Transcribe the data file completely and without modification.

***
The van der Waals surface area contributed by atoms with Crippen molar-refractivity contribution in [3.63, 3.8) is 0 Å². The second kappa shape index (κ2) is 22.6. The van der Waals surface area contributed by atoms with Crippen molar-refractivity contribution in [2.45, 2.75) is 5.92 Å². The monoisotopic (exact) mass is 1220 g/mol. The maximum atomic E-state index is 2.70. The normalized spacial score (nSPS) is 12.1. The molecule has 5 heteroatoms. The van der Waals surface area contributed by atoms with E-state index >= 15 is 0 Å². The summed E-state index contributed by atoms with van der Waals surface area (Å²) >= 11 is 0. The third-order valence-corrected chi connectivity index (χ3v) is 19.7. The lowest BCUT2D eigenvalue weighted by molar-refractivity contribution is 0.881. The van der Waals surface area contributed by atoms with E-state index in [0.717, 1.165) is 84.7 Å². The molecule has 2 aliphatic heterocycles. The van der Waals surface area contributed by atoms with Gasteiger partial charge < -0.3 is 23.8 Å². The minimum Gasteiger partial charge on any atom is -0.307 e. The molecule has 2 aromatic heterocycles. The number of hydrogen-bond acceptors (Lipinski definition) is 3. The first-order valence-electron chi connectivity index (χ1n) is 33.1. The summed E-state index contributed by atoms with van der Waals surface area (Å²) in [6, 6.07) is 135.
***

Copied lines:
The van der Waals surface area contributed by atoms with Crippen molar-refractivity contribution in [3.63, 3.8) is 0 Å². The second kappa shape index (κ2) is 22.6. The van der Waals surface area contributed by atoms with Crippen molar-refractivity contribution in [2.45, 2.75) is 5.92 Å². The monoisotopic (exact) mass is 1220 g/mol. The maximum atomic E-state index is 2.70. The normalized spacial score (nSPS) is 12.1. The molecule has 5 heteroatoms. The van der Waals surface area contributed by atoms with E-state index >= 15 is 0 Å². The summed E-state index contributed by atoms with van der Waals surface area (Å²) >= 11 is 0. The third-order valence-corrected chi connectivity index (χ3v) is 19.7. The lowest BCUT2D eigenvalue weighted by molar-refractivity contribution is 0.881. The van der Waals surface area contributed by atoms with E-state index in [0.717, 1.165) is 84.7 Å². The molecule has 2 aliphatic heterocycles. The van der Waals surface area contributed by atoms with Gasteiger partial charge < -0.3 is 23.8 Å². The minimum Gasteiger partial charge on any atom is -0.307 e. The molecule has 2 aromatic heterocycles. The number of hydrogen-bond acceptors (Lipinski definition) is 3. The first-order valence-electron chi connectivity index (χ1n) is 33.1. The summed E-state index contributed by atoms with van der Waals surface area (Å²) in [6, 6.07) is 135.